Maine’s unemployment rate dropped slightly last month, as the state’s labor market shows signs of stress amid a shortage of workers.
The 5.3% unemployment rate for April, which is not seasonally adjusted, is compared to 5.4% in the previous month and 9.8% one year ago, the agency said.
Maine added 1,200 jobs in April, excluding education, maintaining a positive trend since the beginning of the year, labor officials said.
The largest job gains were in the construction, retail trade, and professional and business services sectors.
Overall, the state has added 9,600 jobs in the first four months of the calendar year, the report noted, following months of stagnant labor conditions at the end of 2020.
Maine’s hospitality industry is also showing signs of economic recovery, with accommodation and food services jobs rising to 48,500 in April as the state’s economy reopens.
Like most states, Maine saw a crush on jobless claims in the past year as the government shut down businesses to prevent the spread of the coronavirus.
The state has distributed about $2.19 billion in state and federal jobless benefits to nearly 370,000 jobless workers during the pandemic, according to the labor department.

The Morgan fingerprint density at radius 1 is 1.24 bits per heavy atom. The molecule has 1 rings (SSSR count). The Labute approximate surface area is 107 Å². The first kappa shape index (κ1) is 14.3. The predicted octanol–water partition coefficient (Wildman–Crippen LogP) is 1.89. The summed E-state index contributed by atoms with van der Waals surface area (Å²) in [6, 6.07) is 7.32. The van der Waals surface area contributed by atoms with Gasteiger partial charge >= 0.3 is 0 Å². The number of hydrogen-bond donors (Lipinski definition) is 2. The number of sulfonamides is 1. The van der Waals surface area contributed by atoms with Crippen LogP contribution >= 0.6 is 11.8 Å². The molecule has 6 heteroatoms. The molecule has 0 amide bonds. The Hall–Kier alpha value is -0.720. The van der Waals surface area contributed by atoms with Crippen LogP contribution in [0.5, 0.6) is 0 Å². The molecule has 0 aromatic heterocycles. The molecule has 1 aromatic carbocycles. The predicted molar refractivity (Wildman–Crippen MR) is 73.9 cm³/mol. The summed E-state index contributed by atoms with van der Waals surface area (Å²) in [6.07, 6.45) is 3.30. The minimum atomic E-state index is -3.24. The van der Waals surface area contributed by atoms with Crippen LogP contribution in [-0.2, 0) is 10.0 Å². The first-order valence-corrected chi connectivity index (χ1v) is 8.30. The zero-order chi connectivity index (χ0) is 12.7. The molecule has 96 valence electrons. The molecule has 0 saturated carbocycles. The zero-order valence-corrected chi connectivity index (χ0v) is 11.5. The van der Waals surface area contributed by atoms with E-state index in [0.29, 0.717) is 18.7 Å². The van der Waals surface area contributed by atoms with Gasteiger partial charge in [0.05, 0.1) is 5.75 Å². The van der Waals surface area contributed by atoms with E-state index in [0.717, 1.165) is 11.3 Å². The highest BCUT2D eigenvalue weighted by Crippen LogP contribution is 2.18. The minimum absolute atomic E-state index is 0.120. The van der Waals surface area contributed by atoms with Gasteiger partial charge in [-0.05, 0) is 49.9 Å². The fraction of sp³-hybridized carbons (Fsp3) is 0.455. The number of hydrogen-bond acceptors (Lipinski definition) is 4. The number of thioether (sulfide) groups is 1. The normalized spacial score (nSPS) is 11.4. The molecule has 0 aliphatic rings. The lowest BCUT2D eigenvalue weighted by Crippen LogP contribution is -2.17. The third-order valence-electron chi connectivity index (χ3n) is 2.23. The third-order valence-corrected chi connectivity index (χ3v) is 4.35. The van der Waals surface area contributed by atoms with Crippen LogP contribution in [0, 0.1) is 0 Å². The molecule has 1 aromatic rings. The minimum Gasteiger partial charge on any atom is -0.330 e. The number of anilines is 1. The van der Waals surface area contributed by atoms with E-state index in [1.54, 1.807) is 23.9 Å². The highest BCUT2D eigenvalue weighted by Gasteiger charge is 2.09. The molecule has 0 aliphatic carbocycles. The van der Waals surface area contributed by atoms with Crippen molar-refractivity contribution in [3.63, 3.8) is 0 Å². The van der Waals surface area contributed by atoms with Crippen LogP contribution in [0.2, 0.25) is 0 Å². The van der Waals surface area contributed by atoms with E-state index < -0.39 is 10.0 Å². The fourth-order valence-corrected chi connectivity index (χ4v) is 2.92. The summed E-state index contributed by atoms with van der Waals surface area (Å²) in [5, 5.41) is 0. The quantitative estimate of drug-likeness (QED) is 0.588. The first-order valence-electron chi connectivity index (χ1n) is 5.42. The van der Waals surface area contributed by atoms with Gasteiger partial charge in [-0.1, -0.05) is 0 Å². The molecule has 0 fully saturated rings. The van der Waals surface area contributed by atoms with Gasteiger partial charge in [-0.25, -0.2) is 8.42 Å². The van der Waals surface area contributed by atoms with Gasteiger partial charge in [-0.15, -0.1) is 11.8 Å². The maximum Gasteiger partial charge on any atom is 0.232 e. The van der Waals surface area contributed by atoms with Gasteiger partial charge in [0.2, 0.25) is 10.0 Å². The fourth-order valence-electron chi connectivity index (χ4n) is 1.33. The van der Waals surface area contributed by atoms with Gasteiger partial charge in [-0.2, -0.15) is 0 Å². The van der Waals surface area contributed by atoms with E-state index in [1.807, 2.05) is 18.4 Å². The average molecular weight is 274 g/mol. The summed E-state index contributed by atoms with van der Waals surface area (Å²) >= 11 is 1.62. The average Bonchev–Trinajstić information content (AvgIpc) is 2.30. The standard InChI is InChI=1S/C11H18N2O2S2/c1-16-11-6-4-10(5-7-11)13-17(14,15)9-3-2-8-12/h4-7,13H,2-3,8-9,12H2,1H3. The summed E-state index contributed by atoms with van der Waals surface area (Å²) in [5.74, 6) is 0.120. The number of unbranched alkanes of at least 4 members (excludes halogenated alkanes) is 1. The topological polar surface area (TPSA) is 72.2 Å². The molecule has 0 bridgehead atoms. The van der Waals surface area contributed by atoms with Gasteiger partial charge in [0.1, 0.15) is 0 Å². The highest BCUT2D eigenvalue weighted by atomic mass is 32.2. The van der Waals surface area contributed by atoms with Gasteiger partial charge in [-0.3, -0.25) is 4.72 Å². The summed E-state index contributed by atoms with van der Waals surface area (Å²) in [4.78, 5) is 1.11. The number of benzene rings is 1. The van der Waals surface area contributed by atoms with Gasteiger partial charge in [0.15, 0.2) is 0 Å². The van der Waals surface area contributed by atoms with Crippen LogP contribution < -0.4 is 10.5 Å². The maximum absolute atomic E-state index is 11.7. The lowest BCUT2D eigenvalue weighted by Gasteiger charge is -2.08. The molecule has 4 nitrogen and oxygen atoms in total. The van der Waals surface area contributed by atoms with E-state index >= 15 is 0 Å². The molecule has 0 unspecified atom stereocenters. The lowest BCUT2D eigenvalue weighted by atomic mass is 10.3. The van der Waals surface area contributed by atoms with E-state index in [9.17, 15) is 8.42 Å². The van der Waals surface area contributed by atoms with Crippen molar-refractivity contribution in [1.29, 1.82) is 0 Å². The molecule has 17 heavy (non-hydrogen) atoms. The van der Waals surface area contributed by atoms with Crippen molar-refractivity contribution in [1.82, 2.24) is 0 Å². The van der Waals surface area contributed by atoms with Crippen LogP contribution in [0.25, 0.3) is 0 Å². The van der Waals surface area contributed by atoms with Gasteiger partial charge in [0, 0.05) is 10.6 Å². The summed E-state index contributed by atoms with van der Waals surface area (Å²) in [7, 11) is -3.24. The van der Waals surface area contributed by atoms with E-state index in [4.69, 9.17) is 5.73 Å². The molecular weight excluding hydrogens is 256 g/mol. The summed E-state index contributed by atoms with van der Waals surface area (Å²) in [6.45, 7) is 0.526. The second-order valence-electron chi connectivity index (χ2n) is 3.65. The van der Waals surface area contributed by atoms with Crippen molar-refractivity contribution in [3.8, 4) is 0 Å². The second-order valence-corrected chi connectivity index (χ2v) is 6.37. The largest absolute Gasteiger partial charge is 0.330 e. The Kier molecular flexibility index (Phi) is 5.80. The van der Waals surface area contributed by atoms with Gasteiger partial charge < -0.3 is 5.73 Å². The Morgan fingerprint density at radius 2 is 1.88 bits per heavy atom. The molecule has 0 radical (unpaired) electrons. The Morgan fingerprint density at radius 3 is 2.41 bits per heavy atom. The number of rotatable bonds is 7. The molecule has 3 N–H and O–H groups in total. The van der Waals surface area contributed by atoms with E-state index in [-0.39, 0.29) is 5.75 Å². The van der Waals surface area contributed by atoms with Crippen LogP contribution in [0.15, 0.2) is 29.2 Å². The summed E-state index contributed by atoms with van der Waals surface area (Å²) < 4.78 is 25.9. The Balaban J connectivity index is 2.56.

At least 1,167 new claims for state unemployment benefits were filed for the week that ended May 15 – a drop of 132 from the previous week, according to the U.S. Department of Labor’s weekly report. Meanwhile, continuing claims for state unemployment benefits decreased by 962 during the week that ended May 8, according to the federal agency.
Gov. Janet Mills has taken steps in recent weeks to lure workers back to their jobs amid a shortage of labor as the state eases COVID-19 restrictions and reopens its economy.
Those changes included bringing back a work search requirement for individuals collecting unemployment benefits. Beginning this week, individuals receiving jobless benefits will be required to actively look for work and accept positions for which they are “reasonably qualified,” the agency said.
The state is also asking employers to report workers who have refused to return to their jobs. Those that refuse could face a loss of unemployment benefits.
This article was originally posted on Maine’s unemployment rate 5.3% in April